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Females build their pipe-shaped brood nests from mud. The color of these reflects the red clay content in local soil. Each pipe holds 3-4 cells, each with an egg and a paralyzed spider for the young to eat once it hatches. The pipe on the left has several cells already, you can see a sealed-up wall. The pipe on on the right looks completed, but so far empty. Very mild mannered wasp, doesn't sting unless you really mess with it.
High up on a wall, in a corner right by the door, of a building that gets a lot of human traffic.
From University of Arkansas Arthropod Museum:
Males remain in the nest during most of nest construction and throughout provisioning, guarding it from intruders, including other organ-pipe mud-daubers. When provisioning is complete, the male and female mate in the nest, and the female lays an egg and seals the cell with a mud partition. The female then provisions the next brood cell in the nest.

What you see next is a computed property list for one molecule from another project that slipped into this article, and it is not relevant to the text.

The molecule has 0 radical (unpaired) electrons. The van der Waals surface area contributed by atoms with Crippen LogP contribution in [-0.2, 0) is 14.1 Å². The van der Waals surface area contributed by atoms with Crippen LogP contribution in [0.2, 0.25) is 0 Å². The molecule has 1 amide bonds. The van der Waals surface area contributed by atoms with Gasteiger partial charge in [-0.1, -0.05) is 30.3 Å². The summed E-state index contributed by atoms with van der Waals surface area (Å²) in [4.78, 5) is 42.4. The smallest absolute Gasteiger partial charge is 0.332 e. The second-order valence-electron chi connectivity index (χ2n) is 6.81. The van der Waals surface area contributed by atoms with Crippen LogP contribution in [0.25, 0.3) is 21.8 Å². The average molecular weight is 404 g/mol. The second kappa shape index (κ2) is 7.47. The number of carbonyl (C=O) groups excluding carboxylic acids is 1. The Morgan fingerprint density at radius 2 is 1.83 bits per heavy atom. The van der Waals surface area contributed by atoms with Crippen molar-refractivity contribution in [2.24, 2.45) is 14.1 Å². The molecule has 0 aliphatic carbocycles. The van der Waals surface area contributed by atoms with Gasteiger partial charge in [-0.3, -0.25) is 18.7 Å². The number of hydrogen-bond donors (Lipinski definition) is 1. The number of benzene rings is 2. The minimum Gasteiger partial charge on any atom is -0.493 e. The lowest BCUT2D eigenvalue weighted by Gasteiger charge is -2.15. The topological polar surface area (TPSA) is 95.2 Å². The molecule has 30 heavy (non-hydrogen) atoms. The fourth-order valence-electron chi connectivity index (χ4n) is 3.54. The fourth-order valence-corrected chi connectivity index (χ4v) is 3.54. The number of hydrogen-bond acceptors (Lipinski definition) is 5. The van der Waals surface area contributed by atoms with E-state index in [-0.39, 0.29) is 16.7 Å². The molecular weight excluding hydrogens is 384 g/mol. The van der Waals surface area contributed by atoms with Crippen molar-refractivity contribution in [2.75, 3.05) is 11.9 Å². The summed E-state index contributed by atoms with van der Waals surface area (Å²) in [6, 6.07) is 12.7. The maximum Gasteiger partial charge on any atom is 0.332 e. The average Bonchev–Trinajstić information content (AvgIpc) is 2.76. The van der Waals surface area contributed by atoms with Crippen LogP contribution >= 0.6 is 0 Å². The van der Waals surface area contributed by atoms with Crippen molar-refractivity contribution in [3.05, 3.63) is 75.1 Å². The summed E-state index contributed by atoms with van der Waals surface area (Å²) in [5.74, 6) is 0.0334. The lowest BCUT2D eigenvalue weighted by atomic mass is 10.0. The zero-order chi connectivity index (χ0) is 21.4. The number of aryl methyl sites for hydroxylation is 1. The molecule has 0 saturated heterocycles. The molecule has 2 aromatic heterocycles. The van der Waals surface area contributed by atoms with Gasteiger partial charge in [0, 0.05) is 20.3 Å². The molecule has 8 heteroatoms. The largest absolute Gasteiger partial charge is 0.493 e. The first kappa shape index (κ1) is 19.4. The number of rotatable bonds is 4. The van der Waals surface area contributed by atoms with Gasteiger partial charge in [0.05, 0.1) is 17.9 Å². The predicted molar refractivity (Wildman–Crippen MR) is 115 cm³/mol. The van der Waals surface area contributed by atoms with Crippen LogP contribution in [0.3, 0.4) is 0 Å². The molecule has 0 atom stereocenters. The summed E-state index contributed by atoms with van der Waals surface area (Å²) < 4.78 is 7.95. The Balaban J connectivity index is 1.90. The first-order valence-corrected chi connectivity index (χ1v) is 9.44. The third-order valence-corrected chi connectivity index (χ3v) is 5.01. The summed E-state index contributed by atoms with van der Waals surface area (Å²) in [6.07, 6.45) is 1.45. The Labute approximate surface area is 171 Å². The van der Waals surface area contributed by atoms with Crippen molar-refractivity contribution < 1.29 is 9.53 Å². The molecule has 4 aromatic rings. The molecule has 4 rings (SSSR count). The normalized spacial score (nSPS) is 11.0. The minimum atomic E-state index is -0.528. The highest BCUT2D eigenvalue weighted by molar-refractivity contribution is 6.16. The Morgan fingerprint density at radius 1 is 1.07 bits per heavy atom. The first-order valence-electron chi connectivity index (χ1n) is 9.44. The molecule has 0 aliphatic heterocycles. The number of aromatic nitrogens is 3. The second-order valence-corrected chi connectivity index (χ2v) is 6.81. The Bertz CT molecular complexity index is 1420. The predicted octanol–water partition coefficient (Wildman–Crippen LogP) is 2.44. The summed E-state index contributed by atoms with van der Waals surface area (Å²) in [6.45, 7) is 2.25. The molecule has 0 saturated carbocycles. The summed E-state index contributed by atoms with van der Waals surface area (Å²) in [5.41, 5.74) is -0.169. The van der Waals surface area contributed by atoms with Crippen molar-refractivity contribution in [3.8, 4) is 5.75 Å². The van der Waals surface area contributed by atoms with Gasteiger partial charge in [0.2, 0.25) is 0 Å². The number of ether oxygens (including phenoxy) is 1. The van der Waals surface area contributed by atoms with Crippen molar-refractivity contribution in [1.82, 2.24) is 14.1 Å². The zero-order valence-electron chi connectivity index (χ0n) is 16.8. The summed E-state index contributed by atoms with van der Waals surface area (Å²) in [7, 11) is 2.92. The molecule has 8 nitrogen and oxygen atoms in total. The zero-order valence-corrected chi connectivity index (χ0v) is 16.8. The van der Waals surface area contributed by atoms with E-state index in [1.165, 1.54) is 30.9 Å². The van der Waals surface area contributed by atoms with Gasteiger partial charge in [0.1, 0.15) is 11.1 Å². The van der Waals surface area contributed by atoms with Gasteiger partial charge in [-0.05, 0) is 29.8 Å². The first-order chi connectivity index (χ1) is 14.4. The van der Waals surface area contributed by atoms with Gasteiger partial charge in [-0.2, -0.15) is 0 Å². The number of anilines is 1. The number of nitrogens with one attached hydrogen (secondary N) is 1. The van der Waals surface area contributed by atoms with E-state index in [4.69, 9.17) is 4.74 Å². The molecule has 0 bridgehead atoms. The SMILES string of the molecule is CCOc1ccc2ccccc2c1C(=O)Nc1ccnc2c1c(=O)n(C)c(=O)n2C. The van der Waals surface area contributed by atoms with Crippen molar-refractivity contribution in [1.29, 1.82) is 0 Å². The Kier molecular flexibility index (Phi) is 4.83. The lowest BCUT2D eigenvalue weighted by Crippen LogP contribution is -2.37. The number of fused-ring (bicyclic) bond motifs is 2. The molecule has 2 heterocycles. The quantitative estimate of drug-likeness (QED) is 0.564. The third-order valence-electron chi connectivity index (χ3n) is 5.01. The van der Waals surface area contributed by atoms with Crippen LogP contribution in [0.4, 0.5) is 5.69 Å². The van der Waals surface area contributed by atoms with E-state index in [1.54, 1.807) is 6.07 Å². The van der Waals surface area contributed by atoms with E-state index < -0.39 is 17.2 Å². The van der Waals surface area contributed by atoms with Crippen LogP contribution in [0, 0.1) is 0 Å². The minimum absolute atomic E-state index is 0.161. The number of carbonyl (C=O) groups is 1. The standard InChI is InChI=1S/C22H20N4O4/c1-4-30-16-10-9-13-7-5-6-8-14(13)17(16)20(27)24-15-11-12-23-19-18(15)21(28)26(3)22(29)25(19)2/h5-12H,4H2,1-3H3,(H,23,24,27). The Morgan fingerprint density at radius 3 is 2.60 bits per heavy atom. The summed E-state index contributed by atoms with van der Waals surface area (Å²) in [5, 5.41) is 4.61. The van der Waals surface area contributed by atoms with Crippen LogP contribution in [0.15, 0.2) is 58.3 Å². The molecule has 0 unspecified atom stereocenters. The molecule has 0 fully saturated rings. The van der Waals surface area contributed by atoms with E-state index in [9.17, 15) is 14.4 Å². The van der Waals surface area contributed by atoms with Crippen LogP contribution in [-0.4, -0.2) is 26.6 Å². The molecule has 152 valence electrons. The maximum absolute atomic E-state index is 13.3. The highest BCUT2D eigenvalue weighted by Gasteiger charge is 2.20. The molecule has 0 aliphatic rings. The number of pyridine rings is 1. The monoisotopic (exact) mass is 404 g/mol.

Eggs hatch in a couple of days and the larvae consume the provided food in about 5 days. Organ-pipe mud-daubers are partially bivoltine; some wasps produce offspring that emerge in late spring or early summer and others produce overwintering offspring. A 4-6 inch nest can be built within 24 hours. A typical pipe contains 3-4 cells, and a typical nest includes a cluster of 5-7 pipes.
Male-female bonds usually persist only through the completion of a single tube. Males remain in the nest both day and night, leave from time to time for only brief periods. Females visit the nest only to build and provision. They are not found in nests at night or during the daytime in stormy weather.
Organ-pipe mud-daubers rarely sting unless seriously molested.
Spotted on Oct 2, 2013
Submitted on Oct 5, 2013